During the American Revolution there was a teenager named Elizabeth Raymond, who lived with her parents and sister and brother in New Bedford, NY, where her parents ran a tavern. Elizabeth’s father was a member of Clan Raymond of Scotland where he had married her mother, a member of the Ruthven family. He and his bride emigrated to the colonies, settled in New Bedford and raised their family. During the war, he and his wife traveled to New York City to buy supplies. Elizabeth, her sister and brother stayed at home with an African couple to mind the tavern until her parents’ return. Early one evening, the children heard thieves stealing the family’s chickens. Elizabeth found a gun and fired it into the night. The thieves, it turned out, were British soldiers, who fled when they heard the shot, thinking they had been discovered by a nearby contingent of the Colonial Army. The shot did bring the American guard so the British did not return.
The next day, General George Washington and his party, among them a Capt. James Pardee, came to the tavern and dined on some of the chicken. Pardee complimented young Elizabeth on her bravery and quick thinking and laughingly remarked that he would return after the war and marry her. In the same spirit she replied, “Come on!”. Well, he did, and they did.
James and Elizabeth Pardee had 12 children. Their daughter, Elizabeth (1785-1848), had a daughter, Olivia in 1817. Olivia married Jacob Seamans Robinson and had a son, Charles, born 1851. Jacob was captured during the Civil War and died at Andersonville Prison, July 27, 1864. Olivia, faced with the challenge of raising her young family alone, eventually became a toll taker on a highway. Her life is a story in itself for another day! Charles Louis Robinson had a daughter, Margaret Elizabeth. Margaret married Norman Nelson Alger and had a daughter,Norma, in 1911. Norma Alger Smith was my paternal grandmother. The pot in which that fateful chicken dinner was cooked, was about a foot in diameter and for many years was passed down in the family. The last known owner was Mary Susan Gerow, granddaughter of James Pardee Jr. and Elizabeth Raymond Pardee. Although no one knows what happened to the pot, the story that went with it has been passed down from generation to generation to us.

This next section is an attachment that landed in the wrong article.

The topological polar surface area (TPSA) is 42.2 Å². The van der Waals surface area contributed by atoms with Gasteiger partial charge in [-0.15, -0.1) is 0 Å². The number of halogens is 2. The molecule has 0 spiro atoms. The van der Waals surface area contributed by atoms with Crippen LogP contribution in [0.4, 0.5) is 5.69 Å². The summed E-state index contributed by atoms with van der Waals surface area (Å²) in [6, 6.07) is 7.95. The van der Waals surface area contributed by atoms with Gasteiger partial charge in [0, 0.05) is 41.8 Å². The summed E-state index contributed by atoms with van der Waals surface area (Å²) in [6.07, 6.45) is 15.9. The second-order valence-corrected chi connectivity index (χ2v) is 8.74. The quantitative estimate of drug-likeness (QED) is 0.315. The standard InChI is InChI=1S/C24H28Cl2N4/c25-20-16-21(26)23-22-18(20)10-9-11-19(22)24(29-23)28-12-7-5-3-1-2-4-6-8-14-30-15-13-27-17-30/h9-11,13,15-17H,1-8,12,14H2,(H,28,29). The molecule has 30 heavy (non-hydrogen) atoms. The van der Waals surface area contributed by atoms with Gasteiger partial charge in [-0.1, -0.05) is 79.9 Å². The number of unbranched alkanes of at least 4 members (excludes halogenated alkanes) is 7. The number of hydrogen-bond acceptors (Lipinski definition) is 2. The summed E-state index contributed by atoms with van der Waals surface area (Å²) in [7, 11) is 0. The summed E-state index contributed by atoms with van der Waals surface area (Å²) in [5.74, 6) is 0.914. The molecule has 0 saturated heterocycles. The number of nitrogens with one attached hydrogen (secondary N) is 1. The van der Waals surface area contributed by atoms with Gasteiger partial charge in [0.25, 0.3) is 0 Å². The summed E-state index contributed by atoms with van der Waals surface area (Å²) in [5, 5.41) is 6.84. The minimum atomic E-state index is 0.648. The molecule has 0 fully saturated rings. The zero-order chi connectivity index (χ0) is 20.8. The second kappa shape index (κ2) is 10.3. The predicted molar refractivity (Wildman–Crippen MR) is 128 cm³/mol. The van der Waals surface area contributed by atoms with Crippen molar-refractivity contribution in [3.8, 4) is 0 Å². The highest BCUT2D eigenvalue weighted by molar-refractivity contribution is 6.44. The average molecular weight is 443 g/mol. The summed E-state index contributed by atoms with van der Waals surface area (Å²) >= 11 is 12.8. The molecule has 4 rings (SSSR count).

I supposed Grandmother must have told me the story at some point but so far as I know it was lost until I found it while helping my father sort through family keepsakes during a visit shortly before he passed away last year. Also in the papers was James Pardee’s family history. James was the son of Ebenezer Pardee, baptized in 1699 in Connecticut. Ebenzer was the son of George Pardee, born 1656 in New Haven Connecticut. George owned a ferry in East Haven, CT. George was the son of George Pardee born 1624 in England. So that means he must have come to the colonies sometime between 1624 and 1656. That George was the son of Rev. Anthony Pardee, who was baptized 7/17/1591 at Pitminster and Taunton, England, and his wife, Anstice Cox, baptized 6/25/1587, married 5/3/1614.
So – for my children and grandchildren, this is your family history too. We are very fortunate that Grandmother took the time to do the research and also that we not only have the public records of births, deaths, marriages and baptisms, but we also have these stories that make our ancestors “real” for us. That is a real gift.
Post Script: Recently I visited with a dear cousin who was kind enough to gift me with a couple of items from the family homestead in West Amboy, NY (the same farm from which came the vinegar jug, milking stool and candle mold). One of the items was this curious old three legged pot, encrusted with years of soot and seasoning from untold meals cooked over an open hearth. A curious little pot . . . about a foot in diameter.